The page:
Labour is one of the two main sources of economic growth. If the number of workers drops, output per worker has to rise to maintain the same level of production. There are ways to ease the demographic strains, such as encouraging more women, foreigners and older people to join the labour force, or seeking out fast-growing markets abroad. But if productivity does not increase enough to counteract a shrinking workforce, output—and eventually living standards—will decline.
For now the fall in Japan’s labour force is still accelerating. At the same time cheaper competitors in the region are forcing Japanese exporters to cut labour costs. And Japan has yet to recover fully from the withering effects of the 2008 global financial crisis.
Japanese companies have been substituting capital for labour for two decades, causing the overall number of hours worked to drop, writes Richard Katz of the Oriental Economist, a newsletter. “Since 1991 all of Japan’s growth in GDP has been due to higher productivity…If Japan wants to grow faster, it has to increase productivity. Demography and lack of immigration rule out any other path.”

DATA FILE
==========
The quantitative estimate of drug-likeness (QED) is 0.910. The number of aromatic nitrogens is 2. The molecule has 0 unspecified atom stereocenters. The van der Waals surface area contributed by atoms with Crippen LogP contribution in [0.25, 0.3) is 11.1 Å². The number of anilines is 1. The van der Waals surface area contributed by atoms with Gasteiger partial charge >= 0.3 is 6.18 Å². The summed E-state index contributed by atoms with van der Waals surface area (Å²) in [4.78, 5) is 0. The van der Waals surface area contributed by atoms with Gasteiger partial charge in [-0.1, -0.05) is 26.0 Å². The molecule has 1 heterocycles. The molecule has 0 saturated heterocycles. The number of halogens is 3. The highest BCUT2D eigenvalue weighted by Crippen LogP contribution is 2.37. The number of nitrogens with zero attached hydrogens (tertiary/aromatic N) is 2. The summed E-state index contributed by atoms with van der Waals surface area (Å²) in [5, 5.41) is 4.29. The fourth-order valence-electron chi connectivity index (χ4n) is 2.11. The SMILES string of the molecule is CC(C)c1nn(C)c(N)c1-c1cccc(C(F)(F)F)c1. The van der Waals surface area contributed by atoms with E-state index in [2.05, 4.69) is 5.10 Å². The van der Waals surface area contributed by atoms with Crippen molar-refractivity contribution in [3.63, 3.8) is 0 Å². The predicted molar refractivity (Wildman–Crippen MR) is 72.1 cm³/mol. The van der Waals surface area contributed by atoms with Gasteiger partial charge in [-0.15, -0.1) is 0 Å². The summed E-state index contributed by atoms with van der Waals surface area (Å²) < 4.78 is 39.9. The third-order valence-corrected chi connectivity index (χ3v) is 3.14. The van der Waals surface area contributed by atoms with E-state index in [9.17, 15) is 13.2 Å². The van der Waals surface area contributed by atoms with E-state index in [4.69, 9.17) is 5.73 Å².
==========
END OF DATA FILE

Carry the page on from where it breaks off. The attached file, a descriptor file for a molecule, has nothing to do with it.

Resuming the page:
In that sense, the two “lost decades” of economic stagnation in Japan since 1990 may turn out not to be an aberration but a taste of things to come. “What goes around comes around, and the same demographic profile that supported economic growth will now begin to weigh heavily on Japan’s economy. In fact, it will leave Japan with the lowest rate of economic growth among the large industrialised nations,” wrote Akihiko Matsutani of the National Graduate Institute for Policy Studies in his 2004 book, “Shrinking-Population Economics: Lessons from Japan”. He believes the unprecedented speed of the decline in Japan’s working-age population has made the slowdown worse, and having fewer young workers may be affecting Japan’s ability to innovate.
Mr Matsutani is not the only bear about Japan’s future growth rate. Japan has just been overtaken by China as the world’s second-largest economy. By 2050 Goldman Sachs expects it to have been overtaken by India, Brazil, Indonesia, Mexico and Turkey too. Takashi Inoguchi, a Japanese political scientist, bleakly refers to Japan as a potential “Argentina of the east”. Like the Latin American country, it might go from being one of the richest countries in the world to becoming sadly diminished only a few decades later.
Changing Japan's demographic patterns--specifically, patterns of family formation--seems an obvious must.